To me this is the biggest change that Upwork made and I am not sure about it at all.  To my mind piss off as many freelancers as you like, you lose 25% of them you still have too many.  Don't anger the clients.  

 

This is probably a way minority opinion but I would pay money for direct invites I accept without a doubt.  I would much rather be charged for that than taking away the clients reports.

Mark, I agree with you.  The 3 invite (or 5/6 as was mentioned but not confirmed by a few mods) is driving clients to other platforms.  Losing the tools that enabled clients to run long-term lucrative jobs is equally disastrous.

 

Yes, I know the 'tools'  are still available but not in an easy to access and  download form > so, again, U is working against buyers. 

 

One has only to review client comments to realize this > and only a minuscule number of clients have gone to the effort of trying to explain this to U.  The others?  They just walk across the street to other platforms.

 

 


Mark F wrote:

This is probably a way minority opinion but I would pay money for direct invites I accept without a doubt.  I would much rather be charged for that than taking away the clients reports.


Do you mean as a Freelancer or a client? Can you clarify? The majority of my jobs are from invites and they are often the best fit - I am in favor of more of these for clients.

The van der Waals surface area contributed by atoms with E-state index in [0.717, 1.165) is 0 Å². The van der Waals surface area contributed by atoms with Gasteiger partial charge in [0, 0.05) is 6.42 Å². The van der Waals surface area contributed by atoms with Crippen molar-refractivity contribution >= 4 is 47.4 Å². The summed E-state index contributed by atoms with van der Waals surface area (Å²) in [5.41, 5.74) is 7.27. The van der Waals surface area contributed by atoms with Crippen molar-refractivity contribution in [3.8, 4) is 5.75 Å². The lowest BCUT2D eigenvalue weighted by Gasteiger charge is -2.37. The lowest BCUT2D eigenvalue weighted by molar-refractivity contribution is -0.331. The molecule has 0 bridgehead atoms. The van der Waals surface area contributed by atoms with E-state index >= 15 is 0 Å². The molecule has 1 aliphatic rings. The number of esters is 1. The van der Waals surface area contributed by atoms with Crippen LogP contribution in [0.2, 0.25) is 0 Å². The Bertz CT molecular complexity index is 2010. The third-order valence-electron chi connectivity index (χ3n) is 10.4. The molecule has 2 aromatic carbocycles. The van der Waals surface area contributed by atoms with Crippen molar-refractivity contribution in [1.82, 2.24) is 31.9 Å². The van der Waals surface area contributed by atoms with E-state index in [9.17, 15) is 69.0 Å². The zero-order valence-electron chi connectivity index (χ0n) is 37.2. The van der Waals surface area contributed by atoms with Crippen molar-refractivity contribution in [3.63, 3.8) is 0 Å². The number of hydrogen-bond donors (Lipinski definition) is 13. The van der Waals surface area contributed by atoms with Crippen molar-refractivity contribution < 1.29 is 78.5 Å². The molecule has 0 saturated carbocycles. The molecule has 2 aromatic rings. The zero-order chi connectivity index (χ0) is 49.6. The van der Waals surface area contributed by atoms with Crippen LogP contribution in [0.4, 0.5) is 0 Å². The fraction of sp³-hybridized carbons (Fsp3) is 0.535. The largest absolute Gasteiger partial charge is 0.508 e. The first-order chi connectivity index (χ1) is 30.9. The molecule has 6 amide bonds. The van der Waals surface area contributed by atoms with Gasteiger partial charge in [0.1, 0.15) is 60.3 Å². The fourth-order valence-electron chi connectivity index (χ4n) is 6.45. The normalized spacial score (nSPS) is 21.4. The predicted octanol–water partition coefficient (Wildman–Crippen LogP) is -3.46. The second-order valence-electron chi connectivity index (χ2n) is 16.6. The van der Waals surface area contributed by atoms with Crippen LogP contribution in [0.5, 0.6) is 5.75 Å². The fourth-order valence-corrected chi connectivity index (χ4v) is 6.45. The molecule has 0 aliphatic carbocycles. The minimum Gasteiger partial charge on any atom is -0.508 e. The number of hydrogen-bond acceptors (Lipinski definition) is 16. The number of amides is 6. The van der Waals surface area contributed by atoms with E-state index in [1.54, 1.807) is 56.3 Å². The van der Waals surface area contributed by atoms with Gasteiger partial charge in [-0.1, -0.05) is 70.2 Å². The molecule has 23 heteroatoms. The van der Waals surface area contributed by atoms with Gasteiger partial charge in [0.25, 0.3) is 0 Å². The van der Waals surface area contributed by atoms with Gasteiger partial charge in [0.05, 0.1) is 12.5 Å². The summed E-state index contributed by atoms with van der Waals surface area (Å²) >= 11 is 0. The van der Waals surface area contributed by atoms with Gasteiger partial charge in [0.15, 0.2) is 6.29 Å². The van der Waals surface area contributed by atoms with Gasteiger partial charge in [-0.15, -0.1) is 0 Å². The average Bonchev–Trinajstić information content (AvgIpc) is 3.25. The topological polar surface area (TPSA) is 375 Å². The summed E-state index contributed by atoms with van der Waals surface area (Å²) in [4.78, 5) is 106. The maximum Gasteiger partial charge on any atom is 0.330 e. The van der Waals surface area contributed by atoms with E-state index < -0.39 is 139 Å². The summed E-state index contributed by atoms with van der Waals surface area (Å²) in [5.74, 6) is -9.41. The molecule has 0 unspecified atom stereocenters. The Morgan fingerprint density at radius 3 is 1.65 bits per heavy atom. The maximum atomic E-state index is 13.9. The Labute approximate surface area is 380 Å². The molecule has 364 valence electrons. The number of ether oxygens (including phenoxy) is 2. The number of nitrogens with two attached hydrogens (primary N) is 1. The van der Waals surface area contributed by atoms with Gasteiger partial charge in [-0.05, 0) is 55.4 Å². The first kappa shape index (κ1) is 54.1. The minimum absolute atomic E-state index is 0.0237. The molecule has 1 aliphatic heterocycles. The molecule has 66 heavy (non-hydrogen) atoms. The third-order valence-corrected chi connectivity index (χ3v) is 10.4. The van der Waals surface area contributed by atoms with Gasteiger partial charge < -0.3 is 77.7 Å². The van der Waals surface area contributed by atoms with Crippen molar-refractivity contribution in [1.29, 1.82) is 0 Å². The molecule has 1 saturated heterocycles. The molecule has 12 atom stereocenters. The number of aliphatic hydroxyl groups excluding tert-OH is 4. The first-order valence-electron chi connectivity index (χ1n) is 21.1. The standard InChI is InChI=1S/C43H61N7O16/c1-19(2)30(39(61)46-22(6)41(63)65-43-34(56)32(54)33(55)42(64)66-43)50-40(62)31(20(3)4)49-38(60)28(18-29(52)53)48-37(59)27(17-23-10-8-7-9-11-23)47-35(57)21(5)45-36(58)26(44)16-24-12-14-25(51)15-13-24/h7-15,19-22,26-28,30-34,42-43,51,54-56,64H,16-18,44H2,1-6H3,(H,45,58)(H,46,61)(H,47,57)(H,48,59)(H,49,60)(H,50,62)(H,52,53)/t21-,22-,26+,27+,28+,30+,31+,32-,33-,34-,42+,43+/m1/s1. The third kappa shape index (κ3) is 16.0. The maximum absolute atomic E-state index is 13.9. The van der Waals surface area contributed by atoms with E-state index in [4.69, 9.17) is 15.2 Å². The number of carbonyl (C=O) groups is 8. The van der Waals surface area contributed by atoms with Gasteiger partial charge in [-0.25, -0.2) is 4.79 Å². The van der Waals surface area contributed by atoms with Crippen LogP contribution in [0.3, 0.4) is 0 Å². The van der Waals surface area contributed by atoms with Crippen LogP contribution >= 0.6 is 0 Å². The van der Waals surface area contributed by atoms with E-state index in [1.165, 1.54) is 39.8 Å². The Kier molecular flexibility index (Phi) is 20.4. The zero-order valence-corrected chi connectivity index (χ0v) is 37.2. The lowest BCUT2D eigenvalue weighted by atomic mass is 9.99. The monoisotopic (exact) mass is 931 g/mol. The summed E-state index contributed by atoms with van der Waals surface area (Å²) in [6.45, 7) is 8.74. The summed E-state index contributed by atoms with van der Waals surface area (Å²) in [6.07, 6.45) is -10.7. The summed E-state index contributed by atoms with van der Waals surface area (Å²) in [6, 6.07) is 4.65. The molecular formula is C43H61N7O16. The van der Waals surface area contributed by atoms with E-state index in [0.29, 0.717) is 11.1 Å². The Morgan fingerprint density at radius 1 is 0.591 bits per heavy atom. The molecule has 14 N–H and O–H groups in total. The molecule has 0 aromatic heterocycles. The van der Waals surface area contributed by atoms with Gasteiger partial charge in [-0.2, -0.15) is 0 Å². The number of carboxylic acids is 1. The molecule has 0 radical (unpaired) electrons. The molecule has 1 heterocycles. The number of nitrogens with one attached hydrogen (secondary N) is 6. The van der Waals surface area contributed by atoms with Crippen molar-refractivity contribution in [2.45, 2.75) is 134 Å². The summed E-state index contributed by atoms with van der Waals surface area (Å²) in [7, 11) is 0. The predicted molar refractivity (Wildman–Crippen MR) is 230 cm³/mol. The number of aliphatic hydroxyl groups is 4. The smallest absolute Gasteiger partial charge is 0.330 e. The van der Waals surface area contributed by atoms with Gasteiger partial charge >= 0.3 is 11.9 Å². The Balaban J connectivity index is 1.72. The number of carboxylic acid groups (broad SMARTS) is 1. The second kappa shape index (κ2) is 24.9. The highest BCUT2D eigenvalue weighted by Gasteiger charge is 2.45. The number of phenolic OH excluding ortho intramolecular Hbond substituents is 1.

I am saying that rather than charge clients more money for their accounts so that they can get more invites and the reporting they want/need, I would rather pay more as a freelancer.  I have received almost no direct invites myself but if they instituted something like a charge to accept invites from clients I would definitely pay that.

 

I believe I understand why they have limited client invites but I still think 3 is not enough.  To be clear, I don't expect to get any of them.


Mark F wrote:

I am saying that rather than charge clients more money for their accounts so that they can get more invites and the reporting they want/need, I would rather pay more as a freelancer.  I have received almost no direct invites myself but if they instituted something like a charge to accept invites from clients I would definitely pay that.